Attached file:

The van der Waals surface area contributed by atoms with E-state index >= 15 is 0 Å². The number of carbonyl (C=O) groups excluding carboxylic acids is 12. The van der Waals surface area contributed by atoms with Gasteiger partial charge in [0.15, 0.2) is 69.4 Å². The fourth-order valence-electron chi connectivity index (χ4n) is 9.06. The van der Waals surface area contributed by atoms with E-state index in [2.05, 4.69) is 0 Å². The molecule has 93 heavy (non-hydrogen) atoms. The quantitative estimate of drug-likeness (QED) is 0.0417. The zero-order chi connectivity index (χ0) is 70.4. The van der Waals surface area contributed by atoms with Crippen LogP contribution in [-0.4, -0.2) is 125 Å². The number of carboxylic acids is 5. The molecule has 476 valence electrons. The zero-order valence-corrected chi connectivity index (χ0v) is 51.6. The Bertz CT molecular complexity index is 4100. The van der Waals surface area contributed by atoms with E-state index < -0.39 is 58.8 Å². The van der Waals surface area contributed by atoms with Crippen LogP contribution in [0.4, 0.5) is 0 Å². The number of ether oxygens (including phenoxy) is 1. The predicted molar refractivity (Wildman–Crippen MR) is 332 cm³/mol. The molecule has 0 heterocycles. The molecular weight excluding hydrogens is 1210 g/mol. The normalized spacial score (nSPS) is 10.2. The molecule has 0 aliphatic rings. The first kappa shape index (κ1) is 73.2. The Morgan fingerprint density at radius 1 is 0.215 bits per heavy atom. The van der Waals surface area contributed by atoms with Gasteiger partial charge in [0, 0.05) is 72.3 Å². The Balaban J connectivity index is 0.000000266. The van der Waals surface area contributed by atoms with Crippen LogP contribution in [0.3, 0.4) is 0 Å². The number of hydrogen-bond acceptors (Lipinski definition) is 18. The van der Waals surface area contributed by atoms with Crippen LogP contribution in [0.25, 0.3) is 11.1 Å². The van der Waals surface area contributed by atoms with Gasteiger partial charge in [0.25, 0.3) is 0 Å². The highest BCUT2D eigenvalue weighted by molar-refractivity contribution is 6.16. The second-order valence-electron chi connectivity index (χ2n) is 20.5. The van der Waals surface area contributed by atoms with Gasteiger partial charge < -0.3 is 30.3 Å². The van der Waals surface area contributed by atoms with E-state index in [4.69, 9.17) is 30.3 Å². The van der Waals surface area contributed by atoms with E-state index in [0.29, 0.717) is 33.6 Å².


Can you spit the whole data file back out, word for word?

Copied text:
The van der Waals surface area contributed by atoms with E-state index >= 15 is 0 Å². The number of carbonyl (C=O) groups excluding carboxylic acids is 12. The van der Waals surface area contributed by atoms with Gasteiger partial charge in [0.15, 0.2) is 69.4 Å². The fourth-order valence-electron chi connectivity index (χ4n) is 9.06. The van der Waals surface area contributed by atoms with E-state index in [2.05, 4.69) is 0 Å². The molecule has 93 heavy (non-hydrogen) atoms. The quantitative estimate of drug-likeness (QED) is 0.0417. The zero-order chi connectivity index (χ0) is 70.4. The van der Waals surface area contributed by atoms with Crippen LogP contribution in [-0.4, -0.2) is 125 Å². The number of carboxylic acids is 5. The molecule has 476 valence electrons. The zero-order valence-corrected chi connectivity index (χ0v) is 51.6. The Bertz CT molecular complexity index is 4100. The van der Waals surface area contributed by atoms with E-state index < -0.39 is 58.8 Å². The van der Waals surface area contributed by atoms with Crippen LogP contribution in [0.4, 0.5) is 0 Å². The number of ether oxygens (including phenoxy) is 1. The predicted molar refractivity (Wildman–Crippen MR) is 332 cm³/mol. The molecule has 0 heterocycles. The molecular weight excluding hydrogens is 1210 g/mol. The normalized spacial score (nSPS) is 10.2. The molecule has 0 aliphatic rings. The first kappa shape index (κ1) is 73.2. The Morgan fingerprint density at radius 1 is 0.215 bits per heavy atom. The van der Waals surface area contributed by atoms with Gasteiger partial charge in [0, 0.05) is 72.3 Å². The Balaban J connectivity index is 0.000000266. The van der Waals surface area contributed by atoms with Crippen LogP contribution in [0.3, 0.4) is 0 Å². The number of hydrogen-bond acceptors (Lipinski definition) is 18. The van der Waals surface area contributed by atoms with Crippen LogP contribution in [0.25, 0.3) is 11.1 Å². The van der Waals surface area contributed by atoms with Gasteiger partial charge in [0.25, 0.3) is 0 Å². The highest BCUT2D eigenvalue weighted by molar-refractivity contribution is 6.16. The second-order valence-electron chi connectivity index (χ2n) is 20.5. The van der Waals surface area contributed by atoms with Gasteiger partial charge < -0.3 is 30.3 Å². The van der Waals surface area contributed by atoms with E-state index in [4.69, 9.17) is 30.3 Å². The van der Waals surface area contributed by atoms with E-state index in [0.29, 0.717) is 33.6 Å².